I love it, but it's a bit of an enthusiast's tool yet.
I've got a small-ish (4*7m) studio set up with a 98" TV, two monitors, a teleprompter and three Canon CR-N500 PTZ cameras and a separate control room in a side room. Everything's run on NDI. (Or NDI|HX in the case of the cameras) That's a very manageable setup with SDI, too -- until you start doing custom stuff. Let's say someone brings a laptop and they want to show something. That's an HDMI to SDI encoder (or a long-ish HDMI run) through the wall and into the capture card. For NDI, just install NDI Webcam Input on the laptop and run an ethernet cable to the wall port. Or, a HDMI to NDI converter that connects with PoE+ to the ethernet port along the wall. Either option, NDI or SDI; is quite convenient to put together on the spot, and safe for any laptop, company owned or not.
But let's say I wanted to put that screen capture up on the TV behind them, for the audience -- and on the teleprompter in front of them, as well as into VMIX. Ordinarily that would be a three-way SDI split from the source or an output from VMIX split into two destinations. Not hard to set up, but you'll have to have it lying around if it's a one-off, and you might need a commercial break to switch back to whatever you usually have on those monitors. With NDI, the TV and teleprompter are already set up for it with their own NDI decoders. Just match both decoders to the same encoder and you're good to go. Once the segment is done, just switch your TV and teleprompter's NDI decoders back to whatever you prefer. Powerpoint? No problem, just make the input an NDI source. A Teams call? No problem, Teams has integrated NDI quite well. Your PGM output, or VMIX remote call? Not a problem, all built in.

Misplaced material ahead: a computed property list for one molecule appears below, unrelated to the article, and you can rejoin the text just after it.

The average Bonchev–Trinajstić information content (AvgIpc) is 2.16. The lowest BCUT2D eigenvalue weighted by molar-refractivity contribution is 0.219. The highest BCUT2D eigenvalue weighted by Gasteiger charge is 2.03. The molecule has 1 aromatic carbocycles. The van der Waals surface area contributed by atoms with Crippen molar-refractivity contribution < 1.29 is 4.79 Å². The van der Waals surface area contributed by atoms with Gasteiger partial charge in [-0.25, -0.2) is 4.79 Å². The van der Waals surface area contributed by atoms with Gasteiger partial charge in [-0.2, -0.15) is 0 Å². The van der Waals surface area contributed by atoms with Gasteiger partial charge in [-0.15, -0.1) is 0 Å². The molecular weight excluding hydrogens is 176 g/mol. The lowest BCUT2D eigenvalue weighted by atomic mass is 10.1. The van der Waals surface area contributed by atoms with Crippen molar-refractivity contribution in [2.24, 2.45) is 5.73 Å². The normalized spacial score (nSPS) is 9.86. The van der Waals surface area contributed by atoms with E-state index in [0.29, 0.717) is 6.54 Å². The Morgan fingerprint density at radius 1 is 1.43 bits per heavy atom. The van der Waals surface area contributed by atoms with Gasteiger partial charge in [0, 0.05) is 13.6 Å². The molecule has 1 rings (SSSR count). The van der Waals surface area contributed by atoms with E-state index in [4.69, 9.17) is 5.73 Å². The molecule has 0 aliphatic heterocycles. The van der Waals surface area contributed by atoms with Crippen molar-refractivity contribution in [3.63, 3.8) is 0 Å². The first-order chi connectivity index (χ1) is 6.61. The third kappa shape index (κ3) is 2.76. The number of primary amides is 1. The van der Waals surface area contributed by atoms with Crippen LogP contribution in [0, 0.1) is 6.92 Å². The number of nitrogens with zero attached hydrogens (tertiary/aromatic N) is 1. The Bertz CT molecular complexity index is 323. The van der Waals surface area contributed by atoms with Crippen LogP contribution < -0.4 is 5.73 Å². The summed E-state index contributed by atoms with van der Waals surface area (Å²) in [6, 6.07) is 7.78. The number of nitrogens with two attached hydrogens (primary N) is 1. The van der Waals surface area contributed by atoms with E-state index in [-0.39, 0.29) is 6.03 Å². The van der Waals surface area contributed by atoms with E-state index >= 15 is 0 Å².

However. You are gradually introducing network complexity. If you don't have the proper backend, or if you're routing your camera(s) through the same network or running too many NDI output sources from VMIX, you ARE introducing risks of packet loss and stuttering as well as taxing your CPU. At worst, if you run your internet on the same line and network interface, you might even risk disturbing your live PGM output to your stream. That's obviously very bad, and it might not be apparent what's causing it, or you might cause problems only intermittently. (If for instance some background process on your PC kicks your CPU use up north for a few seconds)
Bottom line, if it solves problems for you, it's great -- if you are the network guy, or you have him on speed dial. If you don't, it's a bit of a risk and you have to be very precise and have good hygiene. Try to get a separate network set up for your NDI sources and get a good, PCI-E network card for your computer with two distinct interfaces for your NDI network and your Internet network.